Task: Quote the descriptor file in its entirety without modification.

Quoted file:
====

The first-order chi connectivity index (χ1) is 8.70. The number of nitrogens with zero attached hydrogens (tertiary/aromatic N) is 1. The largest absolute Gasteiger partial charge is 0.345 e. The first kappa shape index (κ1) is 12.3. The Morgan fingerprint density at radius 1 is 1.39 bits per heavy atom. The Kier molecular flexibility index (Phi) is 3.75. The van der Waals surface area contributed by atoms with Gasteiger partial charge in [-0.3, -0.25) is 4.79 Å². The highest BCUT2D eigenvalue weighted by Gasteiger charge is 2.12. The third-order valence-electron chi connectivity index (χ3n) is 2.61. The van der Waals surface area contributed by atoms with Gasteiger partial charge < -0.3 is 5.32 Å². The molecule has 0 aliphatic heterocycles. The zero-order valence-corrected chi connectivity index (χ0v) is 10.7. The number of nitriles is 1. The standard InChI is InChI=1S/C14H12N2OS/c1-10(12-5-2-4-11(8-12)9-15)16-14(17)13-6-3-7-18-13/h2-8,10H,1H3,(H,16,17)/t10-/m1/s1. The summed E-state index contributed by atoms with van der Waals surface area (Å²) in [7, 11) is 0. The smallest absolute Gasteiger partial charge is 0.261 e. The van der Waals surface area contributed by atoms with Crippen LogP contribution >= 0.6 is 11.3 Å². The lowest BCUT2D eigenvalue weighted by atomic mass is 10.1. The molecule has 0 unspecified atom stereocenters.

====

The first-order chi connectivity index (χ1) is 8.70. The number of nitrogens with zero attached hydrogens (tertiary/aromatic N) is 1. The largest absolute Gasteiger partial charge is 0.345 e. The first kappa shape index (κ1) is 12.3. The Morgan fingerprint density at radius 1 is 1.39 bits per heavy atom. The Kier molecular flexibility index (Phi) is 3.75. The van der Waals surface area contributed by atoms with Gasteiger partial charge in [-0.3, -0.25) is 4.79 Å². The highest BCUT2D eigenvalue weighted by Gasteiger charge is 2.12. The third-order valence-electron chi connectivity index (χ3n) is 2.61. The van der Waals surface area contributed by atoms with Gasteiger partial charge < -0.3 is 5.32 Å². The molecule has 0 aliphatic heterocycles. The zero-order valence-corrected chi connectivity index (χ0v) is 10.7. The number of nitriles is 1. The standard InChI is InChI=1S/C14H12N2OS/c1-10(12-5-2-4-11(8-12)9-15)16-14(17)13-6-3-7-18-13/h2-8,10H,1H3,(H,16,17)/t10-/m1/s1. The summed E-state index contributed by atoms with van der Waals surface area (Å²) in [7, 11) is 0. The smallest absolute Gasteiger partial charge is 0.261 e. The van der Waals surface area contributed by atoms with Crippen LogP contribution >= 0.6 is 11.3 Å². The lowest BCUT2D eigenvalue weighted by atomic mass is 10.1. The molecule has 0 unspecified atom stereocenters.